I’ve never paid much attention to Glenn Greenwald, but this post was enough to earn him a place in my feed reader:
[Ron Paul’s] argument is that the Constitution does not allow the Federal Government to do so, regardless of whether it’s desirable. If one wants the Federal Government to exercise specific powers which the Constitution prohibits, then the solution is to amend the Constitution, not to violate it because of the good results it produces.
While there are certainly arguments to dispute Paul’s constitutional view (the Supreme Court, for instance, has had to reach to Congress’ Article I authority to “regulate Commerce . . . among the several States” in order to “justify” many of these Federal Government activities), the argument that there are “good results” from having the Federal Government do these things — or that there would be “bad results” if it didn’t — isn’t a coherent or responsive reply to Paul’s position.
It’s either constitutional or it isn’t for the Federal Government to exercise these powers, and it’s irrelevant (for this argument) whether there is a “need” for the Federal Government to do so (for exactly the same reason that it’s irrelevant whether unconstitutional and illegal warrantless eavesdropping is beneficial for guarding against Terrorist attacks). Regardless of one’s view of Paul’s specific Tenth Amendment theories, it is critical to emphasize — as a general matter — that “good results” is not a justification for having the Government violate the Constitution or any other law. That’s true when the violations are committed by the Bush administration or anyone else.
The general point that violating the constitution is wrong even if it leads to results we like is a position that hardly anyone in mainstream politics takes seriously. Of course, there are people on both the left and the right invoke the constitution in stump speeches (usually it’s mostly the party out of power), but both sides are frustratingly selective about which provisions they pay attention to. The left is (rightly) outraged that the Bush administration is trashing the Fourth Amendment, but they’re perfectly willing to countenance tortured readings of the First Amendment in the name of “campaign finance reform,” of the Second Amendment in the name of “gun control,” and of the Fifth Amendment in the name of “urban planning.” While some leftie legal scholars make a half-hearted attempt to make a constitutional argument, you find that the real argument boils down to “if we took those amendments seriously, the government wouldn’t be able to pursue policies we approve of.” This is sometimes framed in terms of “compelling state interests,” which is another way of saying the court thinks there’s some policy goal it thinks is more important than taking the words of the constitution seriously.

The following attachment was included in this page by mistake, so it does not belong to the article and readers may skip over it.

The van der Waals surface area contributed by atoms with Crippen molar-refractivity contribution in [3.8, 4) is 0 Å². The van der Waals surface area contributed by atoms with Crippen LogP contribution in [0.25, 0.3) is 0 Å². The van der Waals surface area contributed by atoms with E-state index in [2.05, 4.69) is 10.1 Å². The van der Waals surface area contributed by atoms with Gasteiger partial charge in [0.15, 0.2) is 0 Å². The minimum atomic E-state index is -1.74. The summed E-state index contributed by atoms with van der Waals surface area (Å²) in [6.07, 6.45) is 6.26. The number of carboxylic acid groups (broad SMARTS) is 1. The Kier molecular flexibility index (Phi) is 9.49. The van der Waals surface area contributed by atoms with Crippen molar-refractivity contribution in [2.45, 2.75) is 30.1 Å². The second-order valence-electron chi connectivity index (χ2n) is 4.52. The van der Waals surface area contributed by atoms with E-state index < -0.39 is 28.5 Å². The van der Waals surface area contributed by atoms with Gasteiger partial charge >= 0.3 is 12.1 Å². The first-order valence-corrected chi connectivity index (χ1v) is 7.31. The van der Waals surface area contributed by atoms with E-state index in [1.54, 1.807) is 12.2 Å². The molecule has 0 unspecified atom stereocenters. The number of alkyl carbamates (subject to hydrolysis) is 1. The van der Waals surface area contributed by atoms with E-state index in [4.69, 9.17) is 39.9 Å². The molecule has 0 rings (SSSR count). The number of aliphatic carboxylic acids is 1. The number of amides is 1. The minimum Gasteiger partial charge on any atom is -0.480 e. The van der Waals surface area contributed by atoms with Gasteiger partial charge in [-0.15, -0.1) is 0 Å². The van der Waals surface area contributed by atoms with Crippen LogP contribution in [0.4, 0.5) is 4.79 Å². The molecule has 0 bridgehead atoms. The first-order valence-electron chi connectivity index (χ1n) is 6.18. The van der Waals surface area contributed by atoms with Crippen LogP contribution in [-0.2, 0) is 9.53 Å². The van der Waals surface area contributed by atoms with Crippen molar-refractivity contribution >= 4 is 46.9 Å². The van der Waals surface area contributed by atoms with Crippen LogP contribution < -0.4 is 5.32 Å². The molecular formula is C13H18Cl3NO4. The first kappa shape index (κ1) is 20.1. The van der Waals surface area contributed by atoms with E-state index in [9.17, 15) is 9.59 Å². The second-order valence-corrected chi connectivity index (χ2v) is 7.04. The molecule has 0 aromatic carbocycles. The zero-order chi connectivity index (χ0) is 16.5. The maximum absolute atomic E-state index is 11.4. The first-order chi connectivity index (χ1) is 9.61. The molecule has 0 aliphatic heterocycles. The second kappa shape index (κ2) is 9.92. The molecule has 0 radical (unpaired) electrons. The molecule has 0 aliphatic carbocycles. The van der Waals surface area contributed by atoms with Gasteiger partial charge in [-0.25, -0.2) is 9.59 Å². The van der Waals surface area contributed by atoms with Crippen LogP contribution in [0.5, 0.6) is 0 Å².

Of course as we saw in Raich, no one in mainstream politics, left or right, has any interest in taking the Tenth Amendment seriously. And frankly, I think we’re now at a point where there’s no serious chance of that changing in the foreseeable future. But it’s still refreshing to have someone pointing out that the constitution actually does say something intelligible about what the government should and shouldn’t be doing, and that much of what the federal government is currently doing is in flagrant breach of its requirements.